Friday saw the first two flights of the Colossus played out, and as expected, the tournament halls at the Rio were filled to capacity with eager poker players, many of whom were getting their first WSOP experience. The day also saw the first bracelet awarded in an open event and the $3,000 Shootout played down to its final table.
Michael Wang Wins $5k Hold’em Bracelet
Michael Wang won his first WSOP bracelet and the biggest prize so far awarded at this year’s World Series, $466,120, by taking down the $5,000 No Limit Hold’em tournament.
The event ended late Friday night, which was actually slightly early for a tournament that had originally been scheduled to stretch into Saturday on the official WSOP schedule.
Wang had no shortage of competition in the late stages: Amir Lehavot lasted all the way to sixth place, and Greg Merson hung around even longer, being eliminated in fourth. Wang ultimately had to do battle in heads-up play with Bryn Kenney, who was looking for his second WSOP bracelet (having won his first last year in a 10-Game Mix tournament).
Wang ultimately came out on top in a flush vs. flush confrontation, knocking Kenney out in second place for a $287,870 cash. It was a tough finish for Kenney, who had held the chip lead for most of the final table before Wang overtook him in heads-up play.
“I’m still trying to process it,” Wang told WSOP.com after his win. “This is the most prestigious prize in poker. This is the best thing in the game that’s ever happened to me.”
First Two Colossus Flights Live Up to Name
Before the first two Colossus flights began on Friday, we already knew that they had both sold out, meaning that with the late wave registration available to players, it was likely that over 10,000 players would churn through the tournament. It appears as though that target was indeed eclipsed, though official numbers are still forthcoming from WSOP management.
Given the nature of the tournament, it’s not surprising that exact figures haven’t quite been nailed down yet. In Flight 1A, WSOP.com estimated that 5,300 players had taken part; in Flight 1B, they only said that more than 5,000 more participated.
Of those massive collections of poker players, only about 1,570 players made it through to the end of the day, and it can’t even be said for certain that all of those entries will move on to Day 2.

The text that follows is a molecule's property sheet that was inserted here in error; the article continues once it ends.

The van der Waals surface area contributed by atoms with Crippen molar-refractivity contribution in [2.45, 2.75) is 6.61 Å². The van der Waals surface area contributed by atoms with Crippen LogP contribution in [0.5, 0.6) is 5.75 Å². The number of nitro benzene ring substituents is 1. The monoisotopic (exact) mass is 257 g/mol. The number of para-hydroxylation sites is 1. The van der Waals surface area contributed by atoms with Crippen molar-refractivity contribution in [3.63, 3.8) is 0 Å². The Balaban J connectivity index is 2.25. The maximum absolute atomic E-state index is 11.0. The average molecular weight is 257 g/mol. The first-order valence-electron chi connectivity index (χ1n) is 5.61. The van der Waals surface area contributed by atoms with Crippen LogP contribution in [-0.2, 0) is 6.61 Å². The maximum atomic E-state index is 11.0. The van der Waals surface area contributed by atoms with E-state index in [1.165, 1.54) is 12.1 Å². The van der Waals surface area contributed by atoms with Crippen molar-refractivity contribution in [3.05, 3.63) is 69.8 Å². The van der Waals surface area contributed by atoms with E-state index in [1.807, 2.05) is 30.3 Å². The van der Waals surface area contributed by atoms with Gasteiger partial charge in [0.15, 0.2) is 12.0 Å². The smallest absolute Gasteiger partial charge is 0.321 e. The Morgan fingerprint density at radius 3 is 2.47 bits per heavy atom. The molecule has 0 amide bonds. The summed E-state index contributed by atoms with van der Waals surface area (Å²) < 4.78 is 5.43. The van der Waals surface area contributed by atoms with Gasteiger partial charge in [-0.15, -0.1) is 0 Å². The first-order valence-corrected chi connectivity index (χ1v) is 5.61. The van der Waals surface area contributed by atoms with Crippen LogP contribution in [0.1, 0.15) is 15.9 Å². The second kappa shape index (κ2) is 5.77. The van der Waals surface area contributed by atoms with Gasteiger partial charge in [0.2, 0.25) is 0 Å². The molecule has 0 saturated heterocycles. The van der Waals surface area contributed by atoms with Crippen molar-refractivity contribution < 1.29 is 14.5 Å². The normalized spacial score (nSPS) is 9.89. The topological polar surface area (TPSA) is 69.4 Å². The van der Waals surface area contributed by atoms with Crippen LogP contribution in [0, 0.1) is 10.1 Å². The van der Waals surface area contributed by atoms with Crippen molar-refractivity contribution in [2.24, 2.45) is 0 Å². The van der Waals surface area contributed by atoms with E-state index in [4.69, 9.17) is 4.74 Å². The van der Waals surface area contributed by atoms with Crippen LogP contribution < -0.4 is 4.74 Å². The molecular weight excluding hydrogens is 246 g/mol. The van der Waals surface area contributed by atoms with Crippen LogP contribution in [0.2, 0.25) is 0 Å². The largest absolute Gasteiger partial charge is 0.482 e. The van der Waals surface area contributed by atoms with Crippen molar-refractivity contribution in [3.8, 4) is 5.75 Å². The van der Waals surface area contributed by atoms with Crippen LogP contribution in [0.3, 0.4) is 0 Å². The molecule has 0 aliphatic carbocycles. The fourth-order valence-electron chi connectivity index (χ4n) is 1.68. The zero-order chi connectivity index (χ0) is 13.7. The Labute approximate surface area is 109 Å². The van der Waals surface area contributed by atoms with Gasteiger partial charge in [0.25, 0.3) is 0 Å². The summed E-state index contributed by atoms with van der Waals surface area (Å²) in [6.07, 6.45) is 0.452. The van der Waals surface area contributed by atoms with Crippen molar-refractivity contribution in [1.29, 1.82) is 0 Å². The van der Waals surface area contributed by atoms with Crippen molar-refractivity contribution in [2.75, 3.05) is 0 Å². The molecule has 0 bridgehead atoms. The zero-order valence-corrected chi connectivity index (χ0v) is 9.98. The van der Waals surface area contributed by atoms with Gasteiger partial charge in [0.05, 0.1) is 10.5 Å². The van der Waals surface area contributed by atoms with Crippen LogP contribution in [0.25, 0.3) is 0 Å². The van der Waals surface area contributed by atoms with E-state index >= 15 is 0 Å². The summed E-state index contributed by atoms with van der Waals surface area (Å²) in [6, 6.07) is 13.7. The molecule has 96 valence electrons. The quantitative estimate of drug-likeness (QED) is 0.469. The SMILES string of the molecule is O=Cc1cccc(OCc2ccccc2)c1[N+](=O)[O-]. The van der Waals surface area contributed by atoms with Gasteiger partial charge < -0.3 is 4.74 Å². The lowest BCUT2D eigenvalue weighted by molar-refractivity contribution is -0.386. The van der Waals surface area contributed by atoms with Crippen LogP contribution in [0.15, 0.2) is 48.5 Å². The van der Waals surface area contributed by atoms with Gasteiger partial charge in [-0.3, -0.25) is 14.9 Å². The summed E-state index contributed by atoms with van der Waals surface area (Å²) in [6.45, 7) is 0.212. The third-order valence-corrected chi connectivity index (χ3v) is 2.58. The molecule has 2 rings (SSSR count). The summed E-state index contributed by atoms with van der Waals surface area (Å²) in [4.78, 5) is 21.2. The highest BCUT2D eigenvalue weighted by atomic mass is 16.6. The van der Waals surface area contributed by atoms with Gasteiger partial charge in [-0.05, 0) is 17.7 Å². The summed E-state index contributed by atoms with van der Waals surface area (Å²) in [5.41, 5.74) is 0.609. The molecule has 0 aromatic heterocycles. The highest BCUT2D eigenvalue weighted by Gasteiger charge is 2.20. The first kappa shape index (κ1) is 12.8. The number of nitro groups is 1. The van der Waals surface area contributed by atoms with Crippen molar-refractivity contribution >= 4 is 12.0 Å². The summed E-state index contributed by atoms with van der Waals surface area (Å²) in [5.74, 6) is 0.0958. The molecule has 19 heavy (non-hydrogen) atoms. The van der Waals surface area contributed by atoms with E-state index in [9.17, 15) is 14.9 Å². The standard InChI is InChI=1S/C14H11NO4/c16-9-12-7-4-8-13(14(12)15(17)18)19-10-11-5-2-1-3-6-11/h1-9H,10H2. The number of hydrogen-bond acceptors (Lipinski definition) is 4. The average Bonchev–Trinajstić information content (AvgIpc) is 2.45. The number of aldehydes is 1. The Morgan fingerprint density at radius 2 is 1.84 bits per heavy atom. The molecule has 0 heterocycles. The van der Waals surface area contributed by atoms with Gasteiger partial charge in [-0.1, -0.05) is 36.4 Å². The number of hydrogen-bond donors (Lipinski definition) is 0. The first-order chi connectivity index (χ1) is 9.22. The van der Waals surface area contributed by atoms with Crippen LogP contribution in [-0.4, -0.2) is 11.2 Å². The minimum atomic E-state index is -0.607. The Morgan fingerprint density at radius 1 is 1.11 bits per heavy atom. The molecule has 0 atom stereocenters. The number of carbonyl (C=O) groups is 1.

Short stacks could decide to abandon their chips and start fresh in one of Saturday’s flights, though it is unclear how many would take that option, and players who signed up for multiple flights but are happy with their stacks may also drop out of later flights, opening up a few more precious seats for players still trying to sneak into the field.
The overall chip leader after the first two flights appears to be Ian O’Hara, who bagged 184,000 chips in the evening flight. Plenty of pros ultimately decided to brave the massive fields as well, and some will be coming back for Day 2 on Sunday with healthy stacks, including Chris Moorman, David Pham, Ronnie Bardah, Dan O’Brien, Erick Lindgren, and Jeremy Ausmus.
The first two flights have already made the Colossus the biggest tournament in WSOP history, and there are still two flights to go. If the second starting day matches the first, the tournament should surpass 20,000 players, an astonishing number for a live tournament.
Shootout Hits Final Table
The $3,000 No Limit Hold’em Shootout was reduced from 40 players to 10, with each of the survivors having battled through a shorthanded table of four players in order to make it through the second round. The final 10 will now be battling for a bracelet and a $201,812 first prize.
The final table is full of pros, including three who have already won bracelets: Loni Harwood, Brian Lemke, and Leo Wolpert. However, the most attention of all may be on actor James Woods, who is known to be an avid poker player, but is still seeking his first WSOP bracelet.
Event #3, the $1,500 Omaha Hi/Lo tournament, is also reaching its later stages. Only 49 of the 918 players who started the tournament are still alive, and it is Kelly Vandemheen who has grabbed a massive chip lead, holding nearly double the stack of his closest opponents.
There’s still plenty of work to be done, though, and more than a few dangerous opponents left: Eric Wasserson, Robert Mizrachi, and John Monnette are still in the field, among others. The remaining players are fighting for a $251,022 prize, and have already clinched at least $4,573 in prize money.
What’s Happening Today
Saturday will once again be dominated by the Colossus, as starting flights 1C and 1D will be held. Once those are completed, we should finally have official totals for the tournament, including a look at the massive prize pool that the thousands of players who make it to Day 2 will be competing for.
In addition, the $3,000 No Limit Hold’em Shootout will play out its final table. Because of the presence of James Woods and a number of notable pros, it’s possible that there could be a lot more viewership than normal for such an early event, provided everyone who is interested isn’t playing in the Colossus instead.